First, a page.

Serious Interest in Large Format 3D Metal Printing Developing

By on July 11th, 2018 in Corporate

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 A giant turbine from VEEM: could this be 3D printed?
A giant turbine from VEEM: could this be 3D printed?

There seems to be something brewing in 3D metal printing that’s analogous to what happened in thermoplastic 3D printing. 

When thermoplastic 3D printing grew widespread in the past few years, a great deal of the activity surrounded the smaller desktop units. These were inexpensive and offered companies and professionals  opportunities make rapid prototypes and even some finished products. 

But in all that activity an interesting market niche developed: large format 3D printers. These machines used, more or less, the same processes as used by the desktop machines, but took the printing process to a much bigger scale. Companies like BigRep and 3D Platform began marketing machines with 1000mm build axes. 

At first, one might have wondered what these giant machines would be used for. But it turned out these companies discovered entirely new markets: there are plenty of companies manufacturing larger items that required prototyping capabilities. 

While they might have attempted them with larger commercial 3D printers from traditional vendors, the cost of such machines – and even for 3D print services using them – was far too high to consider. The breakthrough here was a financial one, where BigRep, 3D Platform and others offered a way through. 

I now believe the same phenomenon may happen in 3D metal printing. 

Yes, there are a number of 3D metal printer companies marketing capable machines, but they are priced quite highly and require considerable expense and effort to operate

In the past two years we’ve seen a new wave of 3D metal printing options emerge that hope to shake up the high-priced world of 3D metal printing considerably, and this could happen not only on the desktop, but in the large format space as well. 

One company that’s in that space is Australia-based Aurora Labs, who are developing a large-format, high-speed 3D metal printer designed to produce huge metal objects in rapid time. Their goal is to produce a machine that can 3D print 300kg objects in a single day! They have a very intriguing business model that hints at the existence of a new, unexplored market for large-scale 3D metal printing. 

Now we see that they’ve signed on another partner that apparently shows significant interest in their process: VEEM, another Australian company that focuses on producing marine gyro systems used to stabilize super-yachts. These devices employ high speed flywheels to prevent roll, the side to side movement of a ship, while at the same time allowing movement in the other two axes.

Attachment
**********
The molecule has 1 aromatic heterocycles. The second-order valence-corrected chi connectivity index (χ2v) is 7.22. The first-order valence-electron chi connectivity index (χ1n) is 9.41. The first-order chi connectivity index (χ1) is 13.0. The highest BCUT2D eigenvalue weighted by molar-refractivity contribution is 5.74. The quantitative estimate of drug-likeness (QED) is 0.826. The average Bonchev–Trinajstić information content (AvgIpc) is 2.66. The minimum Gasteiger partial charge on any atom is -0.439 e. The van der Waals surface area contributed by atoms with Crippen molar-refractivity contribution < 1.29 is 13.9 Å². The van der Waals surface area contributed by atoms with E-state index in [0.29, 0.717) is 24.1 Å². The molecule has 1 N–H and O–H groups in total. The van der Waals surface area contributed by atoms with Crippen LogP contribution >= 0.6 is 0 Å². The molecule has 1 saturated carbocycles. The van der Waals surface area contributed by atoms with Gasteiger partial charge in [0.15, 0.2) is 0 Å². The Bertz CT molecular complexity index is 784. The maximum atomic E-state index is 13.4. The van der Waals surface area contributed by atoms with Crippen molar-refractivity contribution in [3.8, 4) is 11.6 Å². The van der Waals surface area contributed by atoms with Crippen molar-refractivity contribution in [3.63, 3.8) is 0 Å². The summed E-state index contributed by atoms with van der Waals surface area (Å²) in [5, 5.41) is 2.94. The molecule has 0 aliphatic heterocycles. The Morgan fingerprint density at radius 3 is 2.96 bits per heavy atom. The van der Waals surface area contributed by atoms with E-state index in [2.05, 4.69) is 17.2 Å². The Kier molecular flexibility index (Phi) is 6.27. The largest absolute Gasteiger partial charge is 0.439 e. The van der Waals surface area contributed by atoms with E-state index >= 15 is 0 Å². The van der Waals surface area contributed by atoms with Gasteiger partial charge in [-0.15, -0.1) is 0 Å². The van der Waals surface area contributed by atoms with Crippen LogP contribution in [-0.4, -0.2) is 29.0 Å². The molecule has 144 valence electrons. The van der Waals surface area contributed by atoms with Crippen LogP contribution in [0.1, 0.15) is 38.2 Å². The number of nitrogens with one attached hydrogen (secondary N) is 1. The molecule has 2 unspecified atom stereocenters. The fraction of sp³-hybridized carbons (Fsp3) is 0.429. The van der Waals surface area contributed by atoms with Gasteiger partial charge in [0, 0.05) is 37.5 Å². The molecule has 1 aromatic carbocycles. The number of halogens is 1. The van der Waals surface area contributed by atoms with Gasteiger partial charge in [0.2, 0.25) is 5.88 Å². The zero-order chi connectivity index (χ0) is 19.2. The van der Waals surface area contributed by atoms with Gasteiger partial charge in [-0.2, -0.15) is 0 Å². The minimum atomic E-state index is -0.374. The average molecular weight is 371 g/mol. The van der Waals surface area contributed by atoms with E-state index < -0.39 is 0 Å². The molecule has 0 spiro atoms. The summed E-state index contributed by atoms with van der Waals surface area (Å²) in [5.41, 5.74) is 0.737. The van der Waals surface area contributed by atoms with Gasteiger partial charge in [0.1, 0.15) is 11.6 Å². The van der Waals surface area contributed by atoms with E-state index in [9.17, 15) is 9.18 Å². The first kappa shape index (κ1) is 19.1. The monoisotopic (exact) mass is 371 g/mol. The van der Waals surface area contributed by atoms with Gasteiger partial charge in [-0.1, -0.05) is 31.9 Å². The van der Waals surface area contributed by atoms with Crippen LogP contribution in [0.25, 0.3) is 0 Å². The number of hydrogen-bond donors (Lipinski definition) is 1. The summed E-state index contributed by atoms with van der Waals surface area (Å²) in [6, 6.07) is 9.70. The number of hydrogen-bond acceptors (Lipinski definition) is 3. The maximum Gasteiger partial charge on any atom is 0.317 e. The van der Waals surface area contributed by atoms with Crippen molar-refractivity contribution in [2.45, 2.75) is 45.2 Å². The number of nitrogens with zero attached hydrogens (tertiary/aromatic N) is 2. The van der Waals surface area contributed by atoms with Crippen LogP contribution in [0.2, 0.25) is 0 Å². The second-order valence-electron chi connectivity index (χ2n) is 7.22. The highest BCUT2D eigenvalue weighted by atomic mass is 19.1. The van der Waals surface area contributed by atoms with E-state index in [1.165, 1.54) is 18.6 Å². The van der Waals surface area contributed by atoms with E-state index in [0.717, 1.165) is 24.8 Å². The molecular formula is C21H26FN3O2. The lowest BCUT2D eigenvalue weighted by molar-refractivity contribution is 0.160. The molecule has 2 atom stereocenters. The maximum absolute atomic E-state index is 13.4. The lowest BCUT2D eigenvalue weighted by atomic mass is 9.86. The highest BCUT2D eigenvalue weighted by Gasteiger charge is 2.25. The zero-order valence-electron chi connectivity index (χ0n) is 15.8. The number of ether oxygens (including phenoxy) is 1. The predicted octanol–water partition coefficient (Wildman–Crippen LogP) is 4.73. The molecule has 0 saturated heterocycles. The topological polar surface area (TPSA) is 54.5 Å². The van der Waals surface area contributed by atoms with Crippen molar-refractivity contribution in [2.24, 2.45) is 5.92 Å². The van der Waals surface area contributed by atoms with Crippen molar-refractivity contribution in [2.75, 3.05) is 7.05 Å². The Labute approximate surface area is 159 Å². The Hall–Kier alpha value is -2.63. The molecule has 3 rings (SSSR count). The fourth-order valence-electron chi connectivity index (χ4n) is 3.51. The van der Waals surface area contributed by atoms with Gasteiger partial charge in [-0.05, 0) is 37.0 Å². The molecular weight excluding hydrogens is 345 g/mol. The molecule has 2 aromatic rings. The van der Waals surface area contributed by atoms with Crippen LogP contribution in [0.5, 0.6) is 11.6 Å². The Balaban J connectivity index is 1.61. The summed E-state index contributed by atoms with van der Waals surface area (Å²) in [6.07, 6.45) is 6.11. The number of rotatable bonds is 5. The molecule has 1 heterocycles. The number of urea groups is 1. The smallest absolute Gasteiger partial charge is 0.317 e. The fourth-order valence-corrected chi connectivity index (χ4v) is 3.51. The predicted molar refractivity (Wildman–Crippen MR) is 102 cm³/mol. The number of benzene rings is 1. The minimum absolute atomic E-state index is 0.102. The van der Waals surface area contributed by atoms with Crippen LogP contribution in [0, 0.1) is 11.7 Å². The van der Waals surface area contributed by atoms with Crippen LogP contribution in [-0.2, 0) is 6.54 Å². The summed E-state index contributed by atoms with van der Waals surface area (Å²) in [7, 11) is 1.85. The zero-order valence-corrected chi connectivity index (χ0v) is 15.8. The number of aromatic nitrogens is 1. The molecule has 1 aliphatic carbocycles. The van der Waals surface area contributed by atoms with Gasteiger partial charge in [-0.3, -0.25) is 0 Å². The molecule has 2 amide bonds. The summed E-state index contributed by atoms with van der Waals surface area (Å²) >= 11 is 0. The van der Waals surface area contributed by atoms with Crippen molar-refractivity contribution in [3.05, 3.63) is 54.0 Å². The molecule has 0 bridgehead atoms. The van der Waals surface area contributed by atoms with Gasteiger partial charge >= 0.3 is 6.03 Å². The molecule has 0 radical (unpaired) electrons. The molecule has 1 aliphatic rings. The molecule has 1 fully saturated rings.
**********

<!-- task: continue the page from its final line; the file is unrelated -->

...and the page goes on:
VEEM produces huge gyros, which can be as large as 3m on a side and weigh up to 19t, using sophisticated metal designs. They also produce ship fins and propellers. I presume the idea is that they would use the Aurora Labs system to quickly develop new versions and/or provide far more rapid production of final products. 

In their game it’s highly likely these machines are built only when ordered, as there are not that many super-yachts on the globe’s oceans. The process to build these gyros is thus likely quite long and finding a way to produce them more quickly would no doubt be a significant competitive advantage. 

Indeed, their agreement with Aurora Labs says: 

The non-binding agreement comprises an IPP which involves the opportunity for Aurora to work directly with VEEM for early access to the Company’s technology, the potential for purchase of the Company’s 3D-printing machines and the ability to do R&D on areas that are appropriate for VEEM’s business. The terms are for an initial five years and may be extended by mutual agreement after then.

The “early access” was interesting to me, as that suggests this company believes Aurora Labs’ system to be a competitive advantage. 

After watching all this, it seems to me that we might be at a stage where other industries may rather suddenly “turn on” to large scale 3D metal printing in the same way that some adopted large scale thermoplastic 3D printing. 

Via Aurora Labs and VEEM


By Kerry Stevenson

Kerry Stevenson, aka "General Fabb" has written over 8,000 stories on 3D printing at Fabbaloo since he launched the venture in 2007, with an intention to promote and grow the incredible technology of 3D printing across the world. So far, it seems to be working!